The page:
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What is Business Intelligence Anyway?

by Davin Wilfrid

April 30, 2010

By Davin Wilfrid, ERP Expert

Boris Evelson at Forrester posts a simple, yet important, question on his blog today: What is business intelligence?

It's a thorny issue, he writes. For some people, BI is the technology and processes that turn raw data into usable information. But in order to make sense of that data, it has to be clean, stored efficiently, integrated properly, and delivered through a portal of some sort. So are data management and governance part of BI?

On the other side of the coin, there are those who think of BI as just the presentation layer -- the dashboards and reporting and analytics tools. But even that leaves the door open to a wide range of topics:

But even there, as Jim Kobielus and I discovered as we were preparing to launch our BI TechRadar 2010 research, we could count over 20 (!) product categories such as Advanced Analytics, Analytical Performance Management, Scorecards, BI appliances and BI SaaS, BI specific DBMS, BI Workspaces, Dashboards, Geospatial analytics, Low Latency BI, Metadata Generated BI Apps, Non modeled exploration and In-memory analytics, OLAP, Open Source BI and SaaS BI, Packaged BI Apps, Process / Content Analytics, Production reports and ad-hoc query builders, Search UI for BI, Social Network / Media Analytics, Text analytics, Web Analytics.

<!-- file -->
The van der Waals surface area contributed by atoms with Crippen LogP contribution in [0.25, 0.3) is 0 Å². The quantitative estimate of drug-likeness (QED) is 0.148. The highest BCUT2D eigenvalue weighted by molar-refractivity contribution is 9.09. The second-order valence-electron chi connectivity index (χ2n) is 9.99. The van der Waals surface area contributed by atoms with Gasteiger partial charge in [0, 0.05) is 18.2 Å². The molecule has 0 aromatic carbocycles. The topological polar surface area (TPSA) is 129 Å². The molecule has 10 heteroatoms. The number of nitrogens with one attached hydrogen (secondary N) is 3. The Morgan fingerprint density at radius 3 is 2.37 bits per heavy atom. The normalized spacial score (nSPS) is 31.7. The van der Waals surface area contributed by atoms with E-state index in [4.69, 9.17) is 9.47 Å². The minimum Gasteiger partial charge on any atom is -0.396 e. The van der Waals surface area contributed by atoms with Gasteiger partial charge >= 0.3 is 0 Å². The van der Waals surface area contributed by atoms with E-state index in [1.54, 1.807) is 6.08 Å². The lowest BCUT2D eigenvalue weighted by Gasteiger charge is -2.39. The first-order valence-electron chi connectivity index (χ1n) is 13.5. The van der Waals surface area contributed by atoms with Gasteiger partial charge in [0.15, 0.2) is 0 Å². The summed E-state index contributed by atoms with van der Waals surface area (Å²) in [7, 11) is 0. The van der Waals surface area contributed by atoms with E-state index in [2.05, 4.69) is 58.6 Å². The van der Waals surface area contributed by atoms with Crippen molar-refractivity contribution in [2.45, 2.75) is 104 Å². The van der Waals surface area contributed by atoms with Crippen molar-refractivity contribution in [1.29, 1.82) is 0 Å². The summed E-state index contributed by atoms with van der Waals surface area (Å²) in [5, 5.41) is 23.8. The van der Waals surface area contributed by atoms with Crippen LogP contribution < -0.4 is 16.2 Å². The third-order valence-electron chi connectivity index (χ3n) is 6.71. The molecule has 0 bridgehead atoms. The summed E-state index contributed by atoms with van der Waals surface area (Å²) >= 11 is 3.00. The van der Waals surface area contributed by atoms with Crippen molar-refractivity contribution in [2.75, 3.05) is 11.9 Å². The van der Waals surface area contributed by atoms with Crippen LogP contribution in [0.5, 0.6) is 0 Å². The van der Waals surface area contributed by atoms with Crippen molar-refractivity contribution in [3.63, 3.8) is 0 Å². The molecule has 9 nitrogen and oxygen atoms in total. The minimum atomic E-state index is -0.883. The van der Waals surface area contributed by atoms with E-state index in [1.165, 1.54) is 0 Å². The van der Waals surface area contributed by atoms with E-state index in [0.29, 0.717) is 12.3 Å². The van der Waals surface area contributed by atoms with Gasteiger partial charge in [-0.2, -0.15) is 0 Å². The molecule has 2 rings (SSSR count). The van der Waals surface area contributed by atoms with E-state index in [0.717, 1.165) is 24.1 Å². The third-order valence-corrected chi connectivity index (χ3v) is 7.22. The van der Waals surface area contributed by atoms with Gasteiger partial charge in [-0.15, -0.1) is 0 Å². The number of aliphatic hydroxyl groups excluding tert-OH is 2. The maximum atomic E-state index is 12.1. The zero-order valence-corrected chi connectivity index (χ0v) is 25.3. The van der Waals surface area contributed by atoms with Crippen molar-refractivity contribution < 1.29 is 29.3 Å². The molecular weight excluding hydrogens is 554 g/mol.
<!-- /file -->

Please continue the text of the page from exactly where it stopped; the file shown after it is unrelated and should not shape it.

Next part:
The terms of debate get even narrower among some groups, who separ ate "commoditized" BI from leading-edge analytics tools, he says. 

SAP's approach, when it acquired Business Objects in 2008, was to draw a line between where data is stored and how it is presented. Anything that is user-facing is part of the SAP BusinessObjects BI suite. 

"From now on, the term ‘business intelligence’ is going to be clearly associated with SAP BusinessObjects," Dan Kearnan of SAP told me last year. "In the past, BI was associated with NetWeaver BI — which in fact meant the data warehouse, the OLAP engine and the various SAP NetWeaver BI tools. Now we refer to these components separately."

I'm curious to learn how well this approach squares with your own definition of BI.

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